So, you’ve finished your novel or your dissertation, and you want to give it that final read-through and polish. What better way to do this than by using the spell-check function of your word processing program?
But wait, before we discuss ways to get the most out of your spell-checker, let’s remember that there are various word processing programs. They all have their particular spell-checkers. For simplicity’s sake—and because it’s the most commonly used—we’re focusing on MS Word here.
First, you have the option of turning spell-check on so that it reviews your spelling as you type. I highly recommend this, as it will save you loads of time later. It’s easy enough to do: Go to the MS Office button in the upper left-hand corner of your document and click on it. Then go to “Word Options” and click on it. To the left, there should be a list of various options, including “Proofing.” Click on that, and you can customize how Word checks your document for potential errors. I’d recommend autocorrecting for spelling errors—this would catch the most common typos, like “t-e-h” for “the.” Also, check that you want contextual spelling monitored and repeated words flagged. You can also have grammar checked and grammar/spelling verification. These are all good options to enable. Recently Grammarly.com has become popular as well.
How will you know when Word has identified a potential error? Generally speaking, red lines indicate a possible spelling error, green lines indicate possible grammatical errors, and blue lines show possible formatting errors. That makes it easy to see what Word flags as potential mistakes and correct them as you go.
However—and this is a HUGE however—don’t take Word’s suggestions as etched in stone. They’re not. Word will do complicated things, like insisting on semicolons where commas are correct and flag a plural word as needing to be possessive. And sometimes words that are spelled correctly but not used properly will be totally ignored: “sew” and “sow,” for example. If you want to say the farmer sowed the seeds but instead type he sewed the seeds, Word may or may not catch that. When I typed this example, Word did indeed flag it for me because I have the contextual errors function enabled. But be aware that this may not always be the case. And there are times when Word will flag correct subject-verb agreement as incorrect and offer the wrong verb as a suitable option!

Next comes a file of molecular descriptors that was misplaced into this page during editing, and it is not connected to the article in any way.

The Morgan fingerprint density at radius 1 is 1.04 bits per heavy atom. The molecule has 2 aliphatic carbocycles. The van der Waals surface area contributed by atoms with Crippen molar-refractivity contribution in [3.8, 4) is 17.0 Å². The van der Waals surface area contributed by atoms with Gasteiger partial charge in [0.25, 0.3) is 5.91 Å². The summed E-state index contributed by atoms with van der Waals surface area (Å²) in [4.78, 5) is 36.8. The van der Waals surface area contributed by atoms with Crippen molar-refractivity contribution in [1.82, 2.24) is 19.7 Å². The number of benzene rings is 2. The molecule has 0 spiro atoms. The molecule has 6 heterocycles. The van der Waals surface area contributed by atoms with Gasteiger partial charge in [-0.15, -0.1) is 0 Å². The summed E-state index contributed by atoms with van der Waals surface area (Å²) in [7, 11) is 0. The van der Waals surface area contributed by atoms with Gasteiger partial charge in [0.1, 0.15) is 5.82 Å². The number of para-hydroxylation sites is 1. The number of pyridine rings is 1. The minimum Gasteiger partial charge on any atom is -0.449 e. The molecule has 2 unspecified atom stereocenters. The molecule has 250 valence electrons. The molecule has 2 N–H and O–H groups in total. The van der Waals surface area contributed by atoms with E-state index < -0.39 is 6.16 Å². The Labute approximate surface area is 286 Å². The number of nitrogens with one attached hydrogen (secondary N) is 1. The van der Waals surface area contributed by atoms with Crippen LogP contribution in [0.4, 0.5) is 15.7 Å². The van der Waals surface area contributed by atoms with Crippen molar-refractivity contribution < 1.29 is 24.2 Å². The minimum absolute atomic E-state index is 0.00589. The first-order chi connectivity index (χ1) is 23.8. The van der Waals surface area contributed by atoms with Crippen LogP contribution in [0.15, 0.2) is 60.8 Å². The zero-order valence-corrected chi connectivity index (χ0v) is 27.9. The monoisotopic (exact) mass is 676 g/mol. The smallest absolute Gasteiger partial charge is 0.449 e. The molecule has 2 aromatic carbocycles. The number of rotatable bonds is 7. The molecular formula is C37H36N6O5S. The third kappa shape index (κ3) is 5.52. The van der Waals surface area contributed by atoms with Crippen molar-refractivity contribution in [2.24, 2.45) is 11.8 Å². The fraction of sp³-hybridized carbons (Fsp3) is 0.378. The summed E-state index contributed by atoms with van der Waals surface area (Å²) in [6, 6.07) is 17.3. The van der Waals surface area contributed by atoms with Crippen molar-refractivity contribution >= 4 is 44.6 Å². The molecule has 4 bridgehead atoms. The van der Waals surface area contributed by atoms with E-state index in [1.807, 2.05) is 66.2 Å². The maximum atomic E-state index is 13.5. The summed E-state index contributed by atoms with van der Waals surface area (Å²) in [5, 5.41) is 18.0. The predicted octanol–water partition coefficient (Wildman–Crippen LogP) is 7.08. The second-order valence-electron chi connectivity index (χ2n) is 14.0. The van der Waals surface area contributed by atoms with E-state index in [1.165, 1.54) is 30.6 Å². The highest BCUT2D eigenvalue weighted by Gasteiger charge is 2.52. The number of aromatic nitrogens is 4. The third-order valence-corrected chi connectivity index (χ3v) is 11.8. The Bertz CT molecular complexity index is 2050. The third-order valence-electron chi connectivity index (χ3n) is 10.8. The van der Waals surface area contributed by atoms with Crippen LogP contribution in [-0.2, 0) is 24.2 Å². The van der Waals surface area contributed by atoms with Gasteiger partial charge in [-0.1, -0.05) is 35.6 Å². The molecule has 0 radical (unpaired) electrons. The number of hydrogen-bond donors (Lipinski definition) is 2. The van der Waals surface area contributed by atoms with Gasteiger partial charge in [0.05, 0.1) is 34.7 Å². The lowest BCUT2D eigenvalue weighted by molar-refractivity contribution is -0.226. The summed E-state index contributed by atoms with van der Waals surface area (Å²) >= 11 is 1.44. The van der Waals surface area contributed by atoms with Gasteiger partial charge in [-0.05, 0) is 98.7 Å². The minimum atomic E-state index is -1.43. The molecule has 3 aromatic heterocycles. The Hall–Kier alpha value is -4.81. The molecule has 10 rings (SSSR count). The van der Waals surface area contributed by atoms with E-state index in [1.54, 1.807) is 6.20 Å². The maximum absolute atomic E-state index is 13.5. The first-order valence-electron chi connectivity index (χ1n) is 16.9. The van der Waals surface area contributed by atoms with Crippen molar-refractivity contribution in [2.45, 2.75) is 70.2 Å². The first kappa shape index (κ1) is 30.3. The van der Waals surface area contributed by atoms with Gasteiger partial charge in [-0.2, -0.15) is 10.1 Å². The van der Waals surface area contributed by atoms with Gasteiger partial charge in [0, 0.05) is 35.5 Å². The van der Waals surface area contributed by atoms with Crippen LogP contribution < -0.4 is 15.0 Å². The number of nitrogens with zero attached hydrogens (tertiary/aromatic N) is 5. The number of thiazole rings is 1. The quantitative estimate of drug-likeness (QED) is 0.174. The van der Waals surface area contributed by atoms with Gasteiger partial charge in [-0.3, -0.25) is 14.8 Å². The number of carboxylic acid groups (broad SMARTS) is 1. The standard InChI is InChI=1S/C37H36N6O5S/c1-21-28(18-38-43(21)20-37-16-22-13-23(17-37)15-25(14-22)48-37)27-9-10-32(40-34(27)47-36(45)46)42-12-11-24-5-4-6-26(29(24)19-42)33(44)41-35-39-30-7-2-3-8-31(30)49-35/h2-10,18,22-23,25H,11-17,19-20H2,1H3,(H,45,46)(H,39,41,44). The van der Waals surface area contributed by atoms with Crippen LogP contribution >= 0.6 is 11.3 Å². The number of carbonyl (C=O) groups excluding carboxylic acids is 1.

How to use a Spell-Checker
If Word’s spell-checker doesn’t catch all your mistakes, why bother to use it at all? Using the spell-checker can reduce the worst of your errors, but it won’t eliminate them. For that, you need human eyes reading your document and assessing whether the material Word flags does indeed need correcting. Remember, sometimes it won’t!
Your best option after using the spell-checker is to hire a professional editor from FirstEditing. Our editors have the skills and experience to work with you on everything from a job application cover letter to a novel or a dissertation. They can catch the errors the spell-checker missed while also polishing your work to make it stand out. It’s worth the expense to present the best possible face to a potential employer or to have that manuscript accepted by a major publisher or that dissertation approved by your committee!
Originally posted 6/17/2011 and happily updated 11/16/2017. Thanks for reading!